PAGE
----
The week’s biggest film releases include ‘The Lighthouse’ and ‘Sergio’

Still from 'The Lighthouse' via A24

Editor’s Note: Welcome to Quarantainment, Vanyaland’s new series on what to watch, what to hear, and how to deal as the world engages in social distancing to combat the spread of coronavirus or COVID-19. We’re all at home, we’re all online, and we’re all in this together. #StayTheFHome

Well, friends, we’ve come to the end of the line: The mainstream studios have really run out of their current in-theaters content, and it seems like Trolls World Tour, while successful, isn’t going to be the big streaming paradigm shift that people assumed it would be quite yet. So, the death of the movie theater might have been exaggerated just a little bit. Not to stress that this isn’t an incredibly rough time for the industry (hell, AMC might actually declare bankruptcy if theaters can’t open as early as they’d hoped), but people still want that experience. And, you know what? That gives us a decent amount of hope for what’s to come.

Anyway, that is a very roundabout way to say that this week’s biggest streaming releases are a bit on the light side. We’ve got a drama about a UN diplomat, Kristen Stewart vs. Alien, a Robert Eggers masterpiece, and a movie about an IT professional who shoves a baby up his ass. Yes, you read that right. Stay safe, y’all.



The Lighthouse

Look, if you’ve read our site in the past year, you know that we love Robert Eggers around these parts, and The Lighthouse is a tremendous film. A tale of two lighthouse keepers trapped on a small New England island together engulfed in paranoia and surrounded by supernatural occurrences (that may be of their own making), this is perfect isolation viewing. Seriously, we’re stunned that Amazon didn’t fast-track this one when they realized that people were going to be stuck inside. If you have to watch one thing this weekend, let it be this, and if you want to learn some more about the film, check out our interview with Eggers from last year. (Amazon Prime, free with subscription)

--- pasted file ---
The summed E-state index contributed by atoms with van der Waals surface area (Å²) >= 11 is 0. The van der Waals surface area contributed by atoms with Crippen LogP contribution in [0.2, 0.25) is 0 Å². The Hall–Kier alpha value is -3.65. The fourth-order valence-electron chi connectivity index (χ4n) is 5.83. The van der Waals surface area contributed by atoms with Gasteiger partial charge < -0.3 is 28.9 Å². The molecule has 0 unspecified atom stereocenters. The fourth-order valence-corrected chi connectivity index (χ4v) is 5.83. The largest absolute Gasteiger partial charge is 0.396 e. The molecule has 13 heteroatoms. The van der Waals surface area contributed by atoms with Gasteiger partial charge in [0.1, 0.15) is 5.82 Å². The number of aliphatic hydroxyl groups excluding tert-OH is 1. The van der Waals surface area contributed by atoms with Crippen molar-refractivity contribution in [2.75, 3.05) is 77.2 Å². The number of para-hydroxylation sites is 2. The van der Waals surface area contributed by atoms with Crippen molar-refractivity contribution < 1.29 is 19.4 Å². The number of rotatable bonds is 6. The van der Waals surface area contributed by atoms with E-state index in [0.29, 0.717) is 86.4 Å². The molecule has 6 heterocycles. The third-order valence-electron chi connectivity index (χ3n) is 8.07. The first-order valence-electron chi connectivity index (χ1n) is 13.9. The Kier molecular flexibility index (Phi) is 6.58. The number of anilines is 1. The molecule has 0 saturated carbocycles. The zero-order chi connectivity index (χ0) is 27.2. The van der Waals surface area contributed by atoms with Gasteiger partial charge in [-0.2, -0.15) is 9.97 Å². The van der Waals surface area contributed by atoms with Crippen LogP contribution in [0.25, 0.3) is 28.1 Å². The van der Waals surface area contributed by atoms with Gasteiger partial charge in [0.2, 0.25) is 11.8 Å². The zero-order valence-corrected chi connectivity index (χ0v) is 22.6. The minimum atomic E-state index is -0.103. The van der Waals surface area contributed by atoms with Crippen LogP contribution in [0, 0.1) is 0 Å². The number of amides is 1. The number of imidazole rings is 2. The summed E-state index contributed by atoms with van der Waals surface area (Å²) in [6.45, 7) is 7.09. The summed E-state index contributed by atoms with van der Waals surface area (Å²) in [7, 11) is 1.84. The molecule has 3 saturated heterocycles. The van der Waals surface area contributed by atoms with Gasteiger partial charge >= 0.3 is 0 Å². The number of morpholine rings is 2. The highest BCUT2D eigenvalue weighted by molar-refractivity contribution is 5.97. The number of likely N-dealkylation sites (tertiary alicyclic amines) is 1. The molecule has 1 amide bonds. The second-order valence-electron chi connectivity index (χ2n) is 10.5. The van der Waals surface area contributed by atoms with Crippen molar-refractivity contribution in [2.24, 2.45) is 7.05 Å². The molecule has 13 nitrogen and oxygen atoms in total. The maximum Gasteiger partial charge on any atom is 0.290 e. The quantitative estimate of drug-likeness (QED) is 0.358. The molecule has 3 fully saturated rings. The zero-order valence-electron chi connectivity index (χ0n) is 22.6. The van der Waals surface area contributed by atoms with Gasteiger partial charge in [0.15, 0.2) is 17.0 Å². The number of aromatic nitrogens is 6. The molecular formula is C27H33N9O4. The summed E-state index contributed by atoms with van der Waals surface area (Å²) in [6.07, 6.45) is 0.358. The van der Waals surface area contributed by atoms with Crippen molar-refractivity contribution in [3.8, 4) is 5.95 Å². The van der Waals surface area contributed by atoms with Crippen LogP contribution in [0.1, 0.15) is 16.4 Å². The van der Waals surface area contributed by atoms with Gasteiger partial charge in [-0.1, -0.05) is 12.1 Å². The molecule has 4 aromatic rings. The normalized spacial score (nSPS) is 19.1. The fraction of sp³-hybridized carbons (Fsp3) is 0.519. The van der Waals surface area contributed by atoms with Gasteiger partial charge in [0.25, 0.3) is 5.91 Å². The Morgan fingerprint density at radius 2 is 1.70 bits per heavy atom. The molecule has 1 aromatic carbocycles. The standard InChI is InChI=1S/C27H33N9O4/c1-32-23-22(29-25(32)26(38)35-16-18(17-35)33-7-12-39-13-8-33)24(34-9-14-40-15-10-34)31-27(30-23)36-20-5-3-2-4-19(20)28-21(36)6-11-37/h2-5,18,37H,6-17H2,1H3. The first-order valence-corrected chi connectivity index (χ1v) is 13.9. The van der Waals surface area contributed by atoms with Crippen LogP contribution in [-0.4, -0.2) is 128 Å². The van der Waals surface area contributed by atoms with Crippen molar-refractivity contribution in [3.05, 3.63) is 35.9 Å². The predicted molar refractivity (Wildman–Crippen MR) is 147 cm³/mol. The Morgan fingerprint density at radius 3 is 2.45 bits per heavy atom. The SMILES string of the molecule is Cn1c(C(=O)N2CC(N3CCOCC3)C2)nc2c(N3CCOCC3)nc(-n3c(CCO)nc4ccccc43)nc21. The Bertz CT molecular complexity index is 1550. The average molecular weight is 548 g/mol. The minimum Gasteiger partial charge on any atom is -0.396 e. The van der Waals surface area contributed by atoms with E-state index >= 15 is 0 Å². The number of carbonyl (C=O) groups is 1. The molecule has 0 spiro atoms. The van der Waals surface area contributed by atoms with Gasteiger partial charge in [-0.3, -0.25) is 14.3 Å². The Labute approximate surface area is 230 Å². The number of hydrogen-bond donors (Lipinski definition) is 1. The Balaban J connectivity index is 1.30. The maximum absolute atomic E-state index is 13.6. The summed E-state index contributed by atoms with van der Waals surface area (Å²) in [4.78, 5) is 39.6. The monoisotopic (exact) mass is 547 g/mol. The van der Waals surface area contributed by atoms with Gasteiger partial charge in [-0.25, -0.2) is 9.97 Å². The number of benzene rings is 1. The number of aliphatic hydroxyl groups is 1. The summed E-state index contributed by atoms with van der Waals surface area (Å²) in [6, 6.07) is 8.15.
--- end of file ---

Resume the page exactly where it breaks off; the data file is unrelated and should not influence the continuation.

This Netflix drama, starring Wagner Moura (Narcos) as the famed UN diplomat Sérgio Vieira de Mello and Ana de Armos (Knives Out) as the woman who loved him, premiered at Sundance this year, and like the big idiots that we are, we overslept and missed the press screening. That might not have been such a bad thing, however: Other critics generally seemed to shrug their shoulders here, as evidenced by the chilly reception it’s received. This is a shame, de Mello was a force for good in international politics before his death, and what should have been a slam-dunk seems to have bounced off the rim, if other critics are to be believed. Still, check it out if you’re interested — it’s not the first time critics have been wrong. (Netflix, free with subscription)


Butt Boy

We’re going to have a full review of this bizarre film coming your way on Monday, but if you’re the kind of person who loves their cinema professionally odd, we highly recommend you give Butt Boy a look. Why? Well, we’ll just go ahead and post the official synopsis for you, given that we didn’t write about the trailer when it came out a while back.